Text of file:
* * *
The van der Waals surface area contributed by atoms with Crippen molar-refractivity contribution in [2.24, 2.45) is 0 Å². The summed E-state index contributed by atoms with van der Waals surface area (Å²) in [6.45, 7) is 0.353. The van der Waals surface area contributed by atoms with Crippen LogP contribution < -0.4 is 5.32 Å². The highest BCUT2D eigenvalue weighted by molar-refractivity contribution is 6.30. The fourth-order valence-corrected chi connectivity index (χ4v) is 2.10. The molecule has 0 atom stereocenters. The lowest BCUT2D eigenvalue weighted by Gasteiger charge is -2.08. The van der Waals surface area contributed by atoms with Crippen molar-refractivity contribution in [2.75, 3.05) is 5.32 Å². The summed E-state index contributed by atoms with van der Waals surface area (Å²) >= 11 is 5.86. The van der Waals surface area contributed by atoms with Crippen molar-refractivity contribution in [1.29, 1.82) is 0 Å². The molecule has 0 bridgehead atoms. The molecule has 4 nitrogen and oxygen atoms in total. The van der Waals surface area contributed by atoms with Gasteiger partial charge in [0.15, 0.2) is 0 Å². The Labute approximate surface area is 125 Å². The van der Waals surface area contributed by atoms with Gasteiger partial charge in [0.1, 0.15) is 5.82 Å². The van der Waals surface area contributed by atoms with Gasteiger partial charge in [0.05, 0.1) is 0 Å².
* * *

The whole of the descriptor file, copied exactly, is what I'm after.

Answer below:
The van der Waals surface area contributed by atoms with Crippen molar-refractivity contribution in [2.24, 2.45) is 0 Å². The summed E-state index contributed by atoms with van der Waals surface area (Å²) in [6.45, 7) is 0.353. The van der Waals surface area contributed by atoms with Crippen LogP contribution < -0.4 is 5.32 Å². The highest BCUT2D eigenvalue weighted by molar-refractivity contribution is 6.30. The fourth-order valence-corrected chi connectivity index (χ4v) is 2.10. The molecule has 0 atom stereocenters. The lowest BCUT2D eigenvalue weighted by Gasteiger charge is -2.08. The van der Waals surface area contributed by atoms with Crippen molar-refractivity contribution in [2.75, 3.05) is 5.32 Å². The summed E-state index contributed by atoms with van der Waals surface area (Å²) >= 11 is 5.86. The van der Waals surface area contributed by atoms with Crippen molar-refractivity contribution in [1.29, 1.82) is 0 Å². The molecule has 0 bridgehead atoms. The molecule has 4 nitrogen and oxygen atoms in total. The van der Waals surface area contributed by atoms with Gasteiger partial charge in [0.15, 0.2) is 0 Å². The Labute approximate surface area is 125 Å². The van der Waals surface area contributed by atoms with Gasteiger partial charge in [0.1, 0.15) is 5.82 Å². The van der Waals surface area contributed by atoms with Gasteiger partial charge in [0.05, 0.1) is 0 Å².